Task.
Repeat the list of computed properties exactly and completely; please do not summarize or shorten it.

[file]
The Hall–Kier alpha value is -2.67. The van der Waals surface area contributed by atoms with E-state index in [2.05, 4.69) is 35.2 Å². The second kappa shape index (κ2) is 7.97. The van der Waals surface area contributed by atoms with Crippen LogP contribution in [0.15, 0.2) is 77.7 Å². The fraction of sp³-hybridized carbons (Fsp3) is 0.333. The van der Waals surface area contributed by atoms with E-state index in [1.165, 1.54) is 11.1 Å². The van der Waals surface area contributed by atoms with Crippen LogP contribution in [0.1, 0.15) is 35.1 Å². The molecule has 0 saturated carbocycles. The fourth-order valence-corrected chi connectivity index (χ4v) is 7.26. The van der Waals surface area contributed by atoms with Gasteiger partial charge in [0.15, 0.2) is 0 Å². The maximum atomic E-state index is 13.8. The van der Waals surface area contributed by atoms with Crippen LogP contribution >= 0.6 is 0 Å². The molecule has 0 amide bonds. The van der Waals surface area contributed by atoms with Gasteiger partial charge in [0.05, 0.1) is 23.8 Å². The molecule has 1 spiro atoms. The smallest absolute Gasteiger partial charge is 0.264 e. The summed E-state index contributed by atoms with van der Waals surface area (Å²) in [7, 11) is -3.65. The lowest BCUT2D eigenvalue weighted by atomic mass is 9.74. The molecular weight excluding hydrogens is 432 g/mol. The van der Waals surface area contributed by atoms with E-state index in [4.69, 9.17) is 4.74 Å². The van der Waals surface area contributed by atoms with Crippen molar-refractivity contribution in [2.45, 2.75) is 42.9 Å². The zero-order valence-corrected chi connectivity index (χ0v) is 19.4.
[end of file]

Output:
The Hall–Kier alpha value is -2.67. The van der Waals surface area contributed by atoms with E-state index in [2.05, 4.69) is 35.2 Å². The second kappa shape index (κ2) is 7.97. The van der Waals surface area contributed by atoms with Crippen LogP contribution in [0.15, 0.2) is 77.7 Å². The fraction of sp³-hybridized carbons (Fsp3) is 0.333. The van der Waals surface area contributed by atoms with E-state index in [1.165, 1.54) is 11.1 Å². The van der Waals surface area contributed by atoms with Crippen LogP contribution in [0.1, 0.15) is 35.1 Å². The molecule has 0 saturated carbocycles. The fourth-order valence-corrected chi connectivity index (χ4v) is 7.26. The van der Waals surface area contributed by atoms with Gasteiger partial charge in [0.15, 0.2) is 0 Å². The maximum atomic E-state index is 13.8. The van der Waals surface area contributed by atoms with Crippen LogP contribution >= 0.6 is 0 Å². The molecule has 0 amide bonds. The van der Waals surface area contributed by atoms with Gasteiger partial charge in [0.05, 0.1) is 23.8 Å². The molecule has 1 spiro atoms. The smallest absolute Gasteiger partial charge is 0.264 e. The summed E-state index contributed by atoms with van der Waals surface area (Å²) in [7, 11) is -3.65. The lowest BCUT2D eigenvalue weighted by atomic mass is 9.74. The molecular weight excluding hydrogens is 432 g/mol. The van der Waals surface area contributed by atoms with E-state index in [4.69, 9.17) is 4.74 Å². The van der Waals surface area contributed by atoms with Crippen molar-refractivity contribution in [2.45, 2.75) is 42.9 Å². The zero-order valence-corrected chi connectivity index (χ0v) is 19.4.